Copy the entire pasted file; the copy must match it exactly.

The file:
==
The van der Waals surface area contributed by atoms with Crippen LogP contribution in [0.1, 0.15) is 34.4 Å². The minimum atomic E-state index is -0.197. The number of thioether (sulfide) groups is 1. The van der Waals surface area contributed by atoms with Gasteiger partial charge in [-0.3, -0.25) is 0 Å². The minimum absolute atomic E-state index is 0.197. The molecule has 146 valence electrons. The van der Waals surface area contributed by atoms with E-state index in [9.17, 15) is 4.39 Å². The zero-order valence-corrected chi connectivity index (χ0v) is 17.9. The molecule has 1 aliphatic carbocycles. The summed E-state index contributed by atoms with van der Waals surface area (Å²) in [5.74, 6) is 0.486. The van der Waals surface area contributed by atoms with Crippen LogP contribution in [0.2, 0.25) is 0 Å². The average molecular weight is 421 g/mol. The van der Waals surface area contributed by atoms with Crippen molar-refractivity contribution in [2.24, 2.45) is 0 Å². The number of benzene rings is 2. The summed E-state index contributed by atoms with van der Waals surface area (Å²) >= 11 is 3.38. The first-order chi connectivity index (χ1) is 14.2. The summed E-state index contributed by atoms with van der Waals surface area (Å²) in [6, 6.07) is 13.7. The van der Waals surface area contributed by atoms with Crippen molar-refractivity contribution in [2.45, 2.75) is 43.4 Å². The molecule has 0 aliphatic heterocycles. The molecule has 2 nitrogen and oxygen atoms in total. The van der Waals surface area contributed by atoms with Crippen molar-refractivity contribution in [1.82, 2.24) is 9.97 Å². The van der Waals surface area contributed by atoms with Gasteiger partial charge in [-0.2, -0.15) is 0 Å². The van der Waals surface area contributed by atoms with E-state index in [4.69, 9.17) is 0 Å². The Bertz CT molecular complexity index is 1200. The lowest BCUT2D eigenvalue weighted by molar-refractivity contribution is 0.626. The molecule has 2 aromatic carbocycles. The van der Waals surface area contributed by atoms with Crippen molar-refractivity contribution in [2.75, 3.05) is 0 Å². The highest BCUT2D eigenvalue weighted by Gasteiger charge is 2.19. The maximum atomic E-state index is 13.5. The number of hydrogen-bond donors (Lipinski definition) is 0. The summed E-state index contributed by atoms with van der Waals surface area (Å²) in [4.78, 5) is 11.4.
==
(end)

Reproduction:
The van der Waals surface area contributed by atoms with Crippen LogP contribution in [0.1, 0.15) is 34.4 Å². The minimum atomic E-state index is -0.197. The number of thioether (sulfide) groups is 1. The van der Waals surface area contributed by atoms with Gasteiger partial charge in [-0.3, -0.25) is 0 Å². The minimum absolute atomic E-state index is 0.197. The molecule has 146 valence electrons. The van der Waals surface area contributed by atoms with E-state index in [9.17, 15) is 4.39 Å². The zero-order valence-corrected chi connectivity index (χ0v) is 17.9. The molecule has 1 aliphatic carbocycles. The summed E-state index contributed by atoms with van der Waals surface area (Å²) in [5.74, 6) is 0.486. The van der Waals surface area contributed by atoms with Crippen LogP contribution in [0.2, 0.25) is 0 Å². The average molecular weight is 421 g/mol. The van der Waals surface area contributed by atoms with Crippen molar-refractivity contribution in [2.24, 2.45) is 0 Å². The number of benzene rings is 2. The summed E-state index contributed by atoms with van der Waals surface area (Å²) >= 11 is 3.38. The first-order chi connectivity index (χ1) is 14.2. The summed E-state index contributed by atoms with van der Waals surface area (Å²) in [6, 6.07) is 13.7. The van der Waals surface area contributed by atoms with Crippen molar-refractivity contribution in [2.45, 2.75) is 43.4 Å². The molecule has 0 aliphatic heterocycles. The molecule has 2 nitrogen and oxygen atoms in total. The van der Waals surface area contributed by atoms with Crippen molar-refractivity contribution in [1.82, 2.24) is 9.97 Å². The van der Waals surface area contributed by atoms with Gasteiger partial charge in [-0.2, -0.15) is 0 Å². The van der Waals surface area contributed by atoms with E-state index in [4.69, 9.17) is 0 Å². The Bertz CT molecular complexity index is 1200. The lowest BCUT2D eigenvalue weighted by molar-refractivity contribution is 0.626. The molecule has 2 aromatic carbocycles. The van der Waals surface area contributed by atoms with Crippen molar-refractivity contribution in [2.75, 3.05) is 0 Å². The highest BCUT2D eigenvalue weighted by Gasteiger charge is 2.19. The maximum atomic E-state index is 13.5. The number of hydrogen-bond donors (Lipinski definition) is 0. The summed E-state index contributed by atoms with van der Waals surface area (Å²) in [4.78, 5) is 11.4.